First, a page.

The Lion in the Room

In case you missed the big announcement, the American Humanist Association is having their 75th Anniversary Conference in Chicago next May.  Before you book your trip to Chicago for this historic event, it might be helpful to have a clearer idea of what you would encounter when confronted with a room full of Humanists.

On their web site under their Frequently Asked Questions, I found the following definition of Humanism:

Definitions abound.  Kurt Vonnegut, who served for many years as the AHA’s honorary president, maybe said it most succinctly when he observed that “…being a Humanist means trying to behave decently without expectation of rewards or punishment after you are dead.”

It seems that this comes down to the age old question of whether we can be good without God.  In fact, the AHA has sponsored an ad campaign in the past on buses in Washington DC that said “Why believe in a god? Just be good for goodness’ sake.” Given their campaign, I think this is precisely what they are saying.

It is interesting that a group such as the AHA that says reason is the best way to understand the world around us, would treat the most fundamental question of why we should believe in God as irrelevant.  But the fact of the matter is that our ability to reason is one of the things that set us apart as human beings.  This means that above all we seek truth.  And there is no greater question related to the truth than the question of whether God exists or not.  There is no more relevant question than this and it is entirely contrary to reason to simply dismiss it.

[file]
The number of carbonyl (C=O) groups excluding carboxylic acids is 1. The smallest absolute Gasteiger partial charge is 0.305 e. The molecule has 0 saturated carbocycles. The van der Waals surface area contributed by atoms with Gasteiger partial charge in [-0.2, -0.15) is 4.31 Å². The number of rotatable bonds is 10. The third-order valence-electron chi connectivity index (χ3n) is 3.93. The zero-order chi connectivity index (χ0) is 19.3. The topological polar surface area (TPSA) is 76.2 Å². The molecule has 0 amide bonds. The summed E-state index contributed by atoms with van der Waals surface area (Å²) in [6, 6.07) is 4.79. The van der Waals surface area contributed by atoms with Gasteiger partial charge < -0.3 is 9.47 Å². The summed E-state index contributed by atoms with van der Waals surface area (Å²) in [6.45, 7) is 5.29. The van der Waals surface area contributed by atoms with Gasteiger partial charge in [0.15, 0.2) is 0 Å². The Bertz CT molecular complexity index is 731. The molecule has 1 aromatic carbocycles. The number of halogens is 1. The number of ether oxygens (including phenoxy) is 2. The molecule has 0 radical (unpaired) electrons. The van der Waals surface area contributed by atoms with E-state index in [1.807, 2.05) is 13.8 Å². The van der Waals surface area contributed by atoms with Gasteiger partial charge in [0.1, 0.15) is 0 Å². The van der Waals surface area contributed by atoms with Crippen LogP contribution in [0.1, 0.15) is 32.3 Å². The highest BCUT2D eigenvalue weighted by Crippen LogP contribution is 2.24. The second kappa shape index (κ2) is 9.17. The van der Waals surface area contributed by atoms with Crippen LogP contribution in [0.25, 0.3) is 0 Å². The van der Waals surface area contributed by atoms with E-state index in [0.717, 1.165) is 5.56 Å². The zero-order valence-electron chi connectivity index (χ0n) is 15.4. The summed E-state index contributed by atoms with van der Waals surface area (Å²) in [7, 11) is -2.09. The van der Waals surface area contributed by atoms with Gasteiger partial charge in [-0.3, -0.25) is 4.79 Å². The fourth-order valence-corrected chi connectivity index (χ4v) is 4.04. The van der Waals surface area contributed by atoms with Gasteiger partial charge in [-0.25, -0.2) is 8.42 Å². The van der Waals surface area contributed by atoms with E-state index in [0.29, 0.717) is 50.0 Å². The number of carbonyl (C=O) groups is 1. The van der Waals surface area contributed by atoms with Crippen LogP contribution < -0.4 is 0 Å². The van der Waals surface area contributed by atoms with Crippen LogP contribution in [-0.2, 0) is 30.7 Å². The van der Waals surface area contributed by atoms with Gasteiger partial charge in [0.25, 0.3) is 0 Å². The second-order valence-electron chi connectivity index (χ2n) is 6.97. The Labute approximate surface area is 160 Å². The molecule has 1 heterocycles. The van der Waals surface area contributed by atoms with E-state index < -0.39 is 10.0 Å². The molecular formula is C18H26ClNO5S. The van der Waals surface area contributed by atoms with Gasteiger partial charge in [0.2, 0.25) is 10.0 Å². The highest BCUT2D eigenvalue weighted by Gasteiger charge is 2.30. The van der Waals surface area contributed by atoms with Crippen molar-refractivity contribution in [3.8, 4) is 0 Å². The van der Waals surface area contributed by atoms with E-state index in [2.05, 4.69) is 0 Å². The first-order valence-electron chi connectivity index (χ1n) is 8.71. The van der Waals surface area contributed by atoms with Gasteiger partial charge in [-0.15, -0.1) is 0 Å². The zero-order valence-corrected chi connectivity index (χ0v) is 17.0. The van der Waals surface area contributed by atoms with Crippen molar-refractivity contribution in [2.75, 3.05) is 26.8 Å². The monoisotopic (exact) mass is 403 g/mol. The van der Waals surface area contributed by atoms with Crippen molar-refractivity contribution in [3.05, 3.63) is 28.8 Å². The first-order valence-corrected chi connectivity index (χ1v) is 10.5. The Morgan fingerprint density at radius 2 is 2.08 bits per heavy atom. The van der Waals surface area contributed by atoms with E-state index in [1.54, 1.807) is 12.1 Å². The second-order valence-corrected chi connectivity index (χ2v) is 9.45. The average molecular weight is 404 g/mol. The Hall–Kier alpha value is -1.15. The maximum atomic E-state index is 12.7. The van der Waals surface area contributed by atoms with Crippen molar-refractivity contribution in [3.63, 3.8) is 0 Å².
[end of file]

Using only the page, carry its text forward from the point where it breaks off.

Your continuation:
To make my point, suppose I change the scenario a little bit and I say, “Why worry about a lion in the room?  Just pass me the popcorn and enjoy the movie.”  I might very well be worried about the lion in the room because there is in fact a lion in the room.  To simply say that I should ignore this question and enjoy the movie is ridiculous.  In much the same way, the answer to “Why believe in God?” may in fact be because there is a God.

Aslan